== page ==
Clark County Public Health, Nevada reported the measles outbreak grew to 21 on Sunday, with four new suspected cases. Four more exposure sites including Evergreen High School were reported.

Clark County declared a public health emergency Friday over confirmed and growing measles outbreak, after news that a contagious person with the viral disease attended a Jan. 11 Portland Trail Blazers game at Moda Center in Portland, Oregon.

The game was sold out with over 19,000 people attending.

Clark County Public Health asked schools to exclude students and staff without documented immunity to measles from schools identified as possible exposure sites. Students and staff from identified schools are excluded from other schools, child care or other congregation settings.

It was reported that affected people in the area visited a number of public places while contagious areas included the Portland International Airport, IKEA and several health care facilities and schools.

“Measles can be so contagious that you can be in a room, and if you’re susceptible, two hours after someone left, you still get the disease,” said Dr. Alan Menick, the director of public health in Clark County.

Officials stated 18 of the infected people were not immunized while three others were not verified to have had the vaccine. Sixteen of the cases are children under 10-years, four are teens between 11 to 18-years and one person is between 19 to 29-years.

measles vaccine
A recent outbreak of measles has left 21 confirmed cases and four suspected cases of measles in Clark County, Nevada. Public health officials declared it a public health emergency Sunday. This is an image of the measles vaccine displayed at the Miami Children's Hospital in Miami, Florida on Jan. 28, 2015. Joe Raedle/Getty Images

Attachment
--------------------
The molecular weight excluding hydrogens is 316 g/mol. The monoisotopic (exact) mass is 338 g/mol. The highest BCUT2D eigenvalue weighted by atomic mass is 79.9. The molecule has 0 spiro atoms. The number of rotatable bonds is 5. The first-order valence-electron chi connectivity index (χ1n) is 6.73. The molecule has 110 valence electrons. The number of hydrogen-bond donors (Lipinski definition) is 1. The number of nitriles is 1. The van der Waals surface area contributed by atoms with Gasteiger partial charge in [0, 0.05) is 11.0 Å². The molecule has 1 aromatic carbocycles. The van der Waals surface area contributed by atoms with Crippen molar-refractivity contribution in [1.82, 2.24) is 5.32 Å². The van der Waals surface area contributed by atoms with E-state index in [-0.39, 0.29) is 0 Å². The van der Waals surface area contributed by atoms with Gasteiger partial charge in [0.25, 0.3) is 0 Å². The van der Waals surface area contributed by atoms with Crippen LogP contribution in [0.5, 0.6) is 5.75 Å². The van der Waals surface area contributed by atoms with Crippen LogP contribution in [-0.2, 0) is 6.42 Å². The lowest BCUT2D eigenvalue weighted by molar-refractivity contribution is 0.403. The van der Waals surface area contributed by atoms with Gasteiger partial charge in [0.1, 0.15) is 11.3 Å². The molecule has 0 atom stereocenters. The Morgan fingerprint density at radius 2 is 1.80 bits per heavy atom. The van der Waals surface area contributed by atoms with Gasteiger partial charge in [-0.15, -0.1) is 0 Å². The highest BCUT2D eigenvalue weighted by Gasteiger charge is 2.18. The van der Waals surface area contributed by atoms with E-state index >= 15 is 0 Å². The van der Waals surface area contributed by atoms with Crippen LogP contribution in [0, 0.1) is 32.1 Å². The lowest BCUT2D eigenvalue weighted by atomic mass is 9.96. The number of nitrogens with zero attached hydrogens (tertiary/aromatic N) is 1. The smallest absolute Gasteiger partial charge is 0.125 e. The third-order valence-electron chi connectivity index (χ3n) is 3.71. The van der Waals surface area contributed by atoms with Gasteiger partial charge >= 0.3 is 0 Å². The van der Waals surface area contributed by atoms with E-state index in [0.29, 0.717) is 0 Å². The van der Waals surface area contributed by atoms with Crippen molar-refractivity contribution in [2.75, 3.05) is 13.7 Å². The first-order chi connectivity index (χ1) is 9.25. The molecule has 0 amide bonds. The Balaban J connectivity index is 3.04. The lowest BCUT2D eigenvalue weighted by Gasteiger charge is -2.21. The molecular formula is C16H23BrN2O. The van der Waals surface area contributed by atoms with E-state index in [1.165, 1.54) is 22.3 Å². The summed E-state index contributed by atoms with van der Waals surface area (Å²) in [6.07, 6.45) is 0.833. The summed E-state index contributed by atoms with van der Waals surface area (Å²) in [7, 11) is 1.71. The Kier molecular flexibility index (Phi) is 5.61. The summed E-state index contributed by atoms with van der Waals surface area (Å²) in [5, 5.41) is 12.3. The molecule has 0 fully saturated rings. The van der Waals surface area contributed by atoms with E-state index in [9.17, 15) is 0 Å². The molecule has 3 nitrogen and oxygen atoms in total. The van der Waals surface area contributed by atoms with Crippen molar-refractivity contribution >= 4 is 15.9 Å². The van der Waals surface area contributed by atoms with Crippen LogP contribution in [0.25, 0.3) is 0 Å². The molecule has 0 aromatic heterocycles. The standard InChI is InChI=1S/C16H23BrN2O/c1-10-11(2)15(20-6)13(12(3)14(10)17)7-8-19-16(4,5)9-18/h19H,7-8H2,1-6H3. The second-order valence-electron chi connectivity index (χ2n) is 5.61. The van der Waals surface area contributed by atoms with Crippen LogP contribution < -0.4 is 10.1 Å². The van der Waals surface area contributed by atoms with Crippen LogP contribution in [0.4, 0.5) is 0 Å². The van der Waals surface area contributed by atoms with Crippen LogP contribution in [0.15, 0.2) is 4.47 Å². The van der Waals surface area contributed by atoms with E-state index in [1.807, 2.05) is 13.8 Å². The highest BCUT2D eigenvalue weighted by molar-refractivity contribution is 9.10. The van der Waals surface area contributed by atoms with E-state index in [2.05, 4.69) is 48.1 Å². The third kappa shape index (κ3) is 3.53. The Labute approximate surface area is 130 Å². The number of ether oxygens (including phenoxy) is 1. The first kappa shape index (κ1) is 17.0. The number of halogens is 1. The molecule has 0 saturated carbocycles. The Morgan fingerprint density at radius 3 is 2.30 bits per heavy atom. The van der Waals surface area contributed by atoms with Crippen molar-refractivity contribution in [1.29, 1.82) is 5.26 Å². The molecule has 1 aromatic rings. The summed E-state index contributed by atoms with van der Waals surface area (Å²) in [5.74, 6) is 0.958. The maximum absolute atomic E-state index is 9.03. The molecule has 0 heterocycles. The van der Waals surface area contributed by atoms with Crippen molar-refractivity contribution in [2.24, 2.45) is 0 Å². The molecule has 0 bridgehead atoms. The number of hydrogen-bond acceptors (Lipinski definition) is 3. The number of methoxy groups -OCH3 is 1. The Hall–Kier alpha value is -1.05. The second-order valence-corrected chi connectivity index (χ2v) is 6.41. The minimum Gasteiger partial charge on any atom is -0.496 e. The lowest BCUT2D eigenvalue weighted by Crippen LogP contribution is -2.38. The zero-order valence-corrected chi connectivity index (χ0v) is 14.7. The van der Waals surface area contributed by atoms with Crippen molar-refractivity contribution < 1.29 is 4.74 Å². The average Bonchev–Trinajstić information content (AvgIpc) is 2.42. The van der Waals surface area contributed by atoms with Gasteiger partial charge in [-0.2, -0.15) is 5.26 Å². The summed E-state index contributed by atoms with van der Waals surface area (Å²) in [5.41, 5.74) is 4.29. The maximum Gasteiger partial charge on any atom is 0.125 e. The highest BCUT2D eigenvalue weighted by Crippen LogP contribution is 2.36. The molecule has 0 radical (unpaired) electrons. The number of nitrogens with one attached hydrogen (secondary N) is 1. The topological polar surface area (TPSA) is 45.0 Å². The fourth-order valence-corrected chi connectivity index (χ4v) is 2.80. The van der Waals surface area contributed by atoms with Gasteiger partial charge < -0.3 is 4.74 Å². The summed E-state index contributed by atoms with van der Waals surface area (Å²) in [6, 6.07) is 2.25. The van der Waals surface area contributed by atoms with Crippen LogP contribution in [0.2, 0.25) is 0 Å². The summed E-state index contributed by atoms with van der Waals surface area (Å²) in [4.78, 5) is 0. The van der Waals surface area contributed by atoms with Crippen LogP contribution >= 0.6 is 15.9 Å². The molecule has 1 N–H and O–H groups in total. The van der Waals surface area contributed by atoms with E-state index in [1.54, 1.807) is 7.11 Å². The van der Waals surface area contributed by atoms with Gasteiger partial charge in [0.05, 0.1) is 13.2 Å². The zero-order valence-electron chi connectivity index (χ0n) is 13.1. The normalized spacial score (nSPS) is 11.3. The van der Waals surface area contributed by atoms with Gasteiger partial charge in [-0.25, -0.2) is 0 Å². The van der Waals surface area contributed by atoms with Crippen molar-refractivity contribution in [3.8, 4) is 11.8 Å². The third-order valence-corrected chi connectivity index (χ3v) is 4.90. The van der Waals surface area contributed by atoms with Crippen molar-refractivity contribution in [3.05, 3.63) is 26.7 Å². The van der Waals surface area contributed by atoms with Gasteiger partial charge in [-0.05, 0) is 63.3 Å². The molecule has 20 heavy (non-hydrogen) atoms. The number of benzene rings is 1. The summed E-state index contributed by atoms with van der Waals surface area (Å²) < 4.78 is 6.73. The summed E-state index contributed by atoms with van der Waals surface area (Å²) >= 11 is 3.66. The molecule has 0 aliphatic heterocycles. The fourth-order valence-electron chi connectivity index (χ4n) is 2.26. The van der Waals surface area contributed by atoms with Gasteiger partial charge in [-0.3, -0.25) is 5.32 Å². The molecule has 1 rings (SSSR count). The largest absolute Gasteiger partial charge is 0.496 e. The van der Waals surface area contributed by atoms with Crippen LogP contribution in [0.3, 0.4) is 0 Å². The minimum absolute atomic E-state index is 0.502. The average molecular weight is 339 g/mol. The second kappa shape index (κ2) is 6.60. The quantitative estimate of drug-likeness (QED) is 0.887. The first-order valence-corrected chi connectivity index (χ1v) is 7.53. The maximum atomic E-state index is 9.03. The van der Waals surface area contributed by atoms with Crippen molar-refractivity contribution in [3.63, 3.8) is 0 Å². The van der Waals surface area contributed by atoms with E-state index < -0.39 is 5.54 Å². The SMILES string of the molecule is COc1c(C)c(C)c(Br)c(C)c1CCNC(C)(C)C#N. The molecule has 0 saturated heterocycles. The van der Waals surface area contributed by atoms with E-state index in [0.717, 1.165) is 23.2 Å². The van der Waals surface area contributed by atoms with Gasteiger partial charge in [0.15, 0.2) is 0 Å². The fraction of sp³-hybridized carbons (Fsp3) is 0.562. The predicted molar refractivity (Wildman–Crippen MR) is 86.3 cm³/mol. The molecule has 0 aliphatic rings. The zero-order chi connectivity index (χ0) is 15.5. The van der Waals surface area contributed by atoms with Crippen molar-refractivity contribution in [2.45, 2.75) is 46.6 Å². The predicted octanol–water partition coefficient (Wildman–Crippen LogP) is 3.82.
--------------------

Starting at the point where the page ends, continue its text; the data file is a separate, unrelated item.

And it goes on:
Measles is a highly contagious viral illness that was thought to have been eradicated in the United States in 2000. Clark County has one of the worst vaccination rates among all Washington Counties with just 77.4 percent of all public students having completed their vaccinations, reported Oregon Live.

The symptoms of measles begin with a high fever, cough, runny nose and red eyes. This is followed by a rash that generally begins at the head and spreads to the rest of the body. The virus can be spread by the affected person even before they show up symptoms. People are contagious up to four days after the rash appears. The illness develops in the affected person in about one to three weeks after an exposure.

Common complications of measles also include ear infections and diarrhea. Ear infections occur in about one out of every 10 children with measles and can sometimes lead to hearing loss. Diarrhea is reported in less than one out of 10 people with measles.

Some people affected with measles may also suffer from severe complications like pneumonia (lung infection) and encephalitis (brain swelling). They may need to be hospitalized and there are also chances of death. One out of every 20 children with measles gets pneumonia. It has been known as the most common cause of death in young children. One child out of every 1,000 with measles will develop encephalitis which may lead to convulsions and can leave the child deaf or with intellectual disability.

Pregnant women with measles may give birth prematurely or have a low-weight baby.

The Clark County Public Health officials have asked anyone exposed at the identified locations and believe they have symptoms of measles to call their health care provider before visiting the medical office to avoid exposing others in the waiting room. For all those who are unsure of their family’s immunization information, it can be viewed and downloaded at MyIR or can be requested from the Washington State Department of Health.

People can also call their primary health care provider or their local county health department for any questions with measles infection or the measles vaccine.